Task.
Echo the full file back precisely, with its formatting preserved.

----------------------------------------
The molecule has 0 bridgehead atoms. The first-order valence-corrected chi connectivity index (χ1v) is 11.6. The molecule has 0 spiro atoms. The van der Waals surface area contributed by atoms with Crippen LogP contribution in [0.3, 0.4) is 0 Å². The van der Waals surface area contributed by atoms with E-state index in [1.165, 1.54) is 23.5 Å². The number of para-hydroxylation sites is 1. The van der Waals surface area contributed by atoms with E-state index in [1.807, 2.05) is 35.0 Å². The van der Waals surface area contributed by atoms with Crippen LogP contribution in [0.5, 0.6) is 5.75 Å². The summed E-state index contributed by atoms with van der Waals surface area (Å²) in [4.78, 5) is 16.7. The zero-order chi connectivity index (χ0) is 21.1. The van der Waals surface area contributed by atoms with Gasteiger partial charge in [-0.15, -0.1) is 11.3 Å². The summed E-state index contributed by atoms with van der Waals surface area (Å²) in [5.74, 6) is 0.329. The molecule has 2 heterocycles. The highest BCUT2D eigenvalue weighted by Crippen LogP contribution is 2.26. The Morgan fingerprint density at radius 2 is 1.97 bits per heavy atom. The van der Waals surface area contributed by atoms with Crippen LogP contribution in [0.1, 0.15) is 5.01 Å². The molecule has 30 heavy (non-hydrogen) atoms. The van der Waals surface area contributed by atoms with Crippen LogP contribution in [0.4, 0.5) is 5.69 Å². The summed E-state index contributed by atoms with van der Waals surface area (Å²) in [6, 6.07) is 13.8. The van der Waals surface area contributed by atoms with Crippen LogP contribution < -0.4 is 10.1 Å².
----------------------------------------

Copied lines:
The molecule has 0 bridgehead atoms. The first-order valence-corrected chi connectivity index (χ1v) is 11.6. The molecule has 0 spiro atoms. The van der Waals surface area contributed by atoms with Crippen LogP contribution in [0.3, 0.4) is 0 Å². The van der Waals surface area contributed by atoms with E-state index in [1.165, 1.54) is 23.5 Å². The number of para-hydroxylation sites is 1. The van der Waals surface area contributed by atoms with E-state index in [1.807, 2.05) is 35.0 Å². The van der Waals surface area contributed by atoms with Crippen LogP contribution in [0.5, 0.6) is 5.75 Å². The summed E-state index contributed by atoms with van der Waals surface area (Å²) in [4.78, 5) is 16.7. The zero-order chi connectivity index (χ0) is 21.1. The van der Waals surface area contributed by atoms with Gasteiger partial charge in [-0.15, -0.1) is 11.3 Å². The summed E-state index contributed by atoms with van der Waals surface area (Å²) in [5.74, 6) is 0.329. The molecule has 2 heterocycles. The highest BCUT2D eigenvalue weighted by Crippen LogP contribution is 2.26. The Morgan fingerprint density at radius 2 is 1.97 bits per heavy atom. The van der Waals surface area contributed by atoms with Crippen LogP contribution in [0.1, 0.15) is 5.01 Å². The molecule has 30 heavy (non-hydrogen) atoms. The van der Waals surface area contributed by atoms with Crippen LogP contribution in [0.4, 0.5) is 5.69 Å². The summed E-state index contributed by atoms with van der Waals surface area (Å²) in [6, 6.07) is 13.8. The van der Waals surface area contributed by atoms with Crippen LogP contribution < -0.4 is 10.1 Å².